Herbed Goat Cheese Stuffed Blossoms

From Reaching the Heights

Serves 1 (Easily doubled or tripped based upon how many blossoms you can get)

  • 4 Squash Blossoms, stamens (the inside bit) removed
  • ¼ cup spreadable goat cheese (or if you have a log of goat cheese, just add some milk or better yet cream to loosen and smooth out so it isn’t so crumbly)
  • ¼ tsp anchovy paste, or one anchovy, finely minced
  • 1 TBSP Tomato Jam (2 finely minced sundried tomatoes in oil can substitute)
  • 1 TBSP toasted pine nuts, finely chopped
  • 1 tsp flavorful olive oil
  • A grind or two of black pepper
  • 1 tsp grated lemon zest
  • 1 tsp minced fresh herbs (I used a combination of thyme, parsley and basil)

Mix all of the ingredients together. Taste for seasoning, and add a pinch of salt and/or a grind of black pepper if needed. Let sit in refrigerator about 20 minutes. (This mixture is terrific on crackers or crusty bread too, if you wanted to make a double or triple batch.)

Carefully open up the blossom and spoon in a heaping teaspoon of the cheese mixture. Gently pinch and twist the top of the flower together to close. Repeat with the other blossoms. You could just serve these as they are with a drizzle of good olive oil on top as a starter. The night I made them I had them atop a salad of mixed field greens dressed with lemony vinaigrette and quartered ripe figs. Open up a chilled Rosé, add some crusty bread and you have the perfect reward for getting up those 413 steps! Calories: approximately 250 per serving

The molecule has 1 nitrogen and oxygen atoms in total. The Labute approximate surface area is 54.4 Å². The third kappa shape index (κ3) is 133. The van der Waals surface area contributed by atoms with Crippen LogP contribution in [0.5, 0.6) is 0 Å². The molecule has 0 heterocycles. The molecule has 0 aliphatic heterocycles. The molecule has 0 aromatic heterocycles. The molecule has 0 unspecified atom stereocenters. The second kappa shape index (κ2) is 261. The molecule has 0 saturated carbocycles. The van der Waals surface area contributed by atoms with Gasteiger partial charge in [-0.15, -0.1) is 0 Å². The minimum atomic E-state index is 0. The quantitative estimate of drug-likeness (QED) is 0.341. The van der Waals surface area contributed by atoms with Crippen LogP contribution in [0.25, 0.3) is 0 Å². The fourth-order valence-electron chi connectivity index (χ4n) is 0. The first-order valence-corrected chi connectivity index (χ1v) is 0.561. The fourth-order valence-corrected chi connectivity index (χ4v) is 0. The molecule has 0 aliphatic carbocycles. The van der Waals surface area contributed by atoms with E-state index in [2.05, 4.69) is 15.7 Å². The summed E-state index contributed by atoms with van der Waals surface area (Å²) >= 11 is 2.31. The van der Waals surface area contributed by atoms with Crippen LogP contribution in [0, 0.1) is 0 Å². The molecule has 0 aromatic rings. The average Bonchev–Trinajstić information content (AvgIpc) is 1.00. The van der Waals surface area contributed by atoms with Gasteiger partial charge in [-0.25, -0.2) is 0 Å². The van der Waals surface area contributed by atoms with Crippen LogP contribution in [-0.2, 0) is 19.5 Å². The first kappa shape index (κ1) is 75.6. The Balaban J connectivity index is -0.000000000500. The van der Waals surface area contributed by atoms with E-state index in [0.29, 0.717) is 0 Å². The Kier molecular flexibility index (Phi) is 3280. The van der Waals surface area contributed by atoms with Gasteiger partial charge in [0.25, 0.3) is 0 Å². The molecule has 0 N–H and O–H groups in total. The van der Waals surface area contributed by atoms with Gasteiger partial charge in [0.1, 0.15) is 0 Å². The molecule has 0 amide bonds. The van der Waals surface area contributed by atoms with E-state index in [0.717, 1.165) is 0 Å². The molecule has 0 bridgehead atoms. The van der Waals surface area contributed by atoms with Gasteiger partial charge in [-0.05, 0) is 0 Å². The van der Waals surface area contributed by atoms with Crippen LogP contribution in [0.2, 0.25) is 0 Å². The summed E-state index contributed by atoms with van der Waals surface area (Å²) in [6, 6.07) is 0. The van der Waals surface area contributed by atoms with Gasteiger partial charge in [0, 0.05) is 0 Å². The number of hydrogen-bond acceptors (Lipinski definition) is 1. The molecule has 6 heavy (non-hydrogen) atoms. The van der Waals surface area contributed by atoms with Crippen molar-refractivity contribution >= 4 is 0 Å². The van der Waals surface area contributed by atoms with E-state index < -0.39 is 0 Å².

Black Pepper Nuts

From Wishing You All a Happy New…

  Makes 2 2/3 cups
  • 1 tablespoon black pepper
  •  2 teaspoons salt
  •  1/4 cup (1/2 stick) butter
  •  3/4 cup (packed) golden brown sugar
  •  4 teaspoons water
  •  2 2/3 cups blanched whole almonds

Preheat oven to 350°F. Line large baking sheet with foil and spray with cooking spray. Mix pepper and salt in small bowl. Melt butter in large nonstick skillet over medium-low heat. Add sugar and 4 teaspoons water; stir until sugar dissolves. Add almonds; toss to coat. Cook over medium heat until syrup thickens and almonds are well coated, stirring occasionally, about 5 minutes. Sprinkle half of pepper mixture over.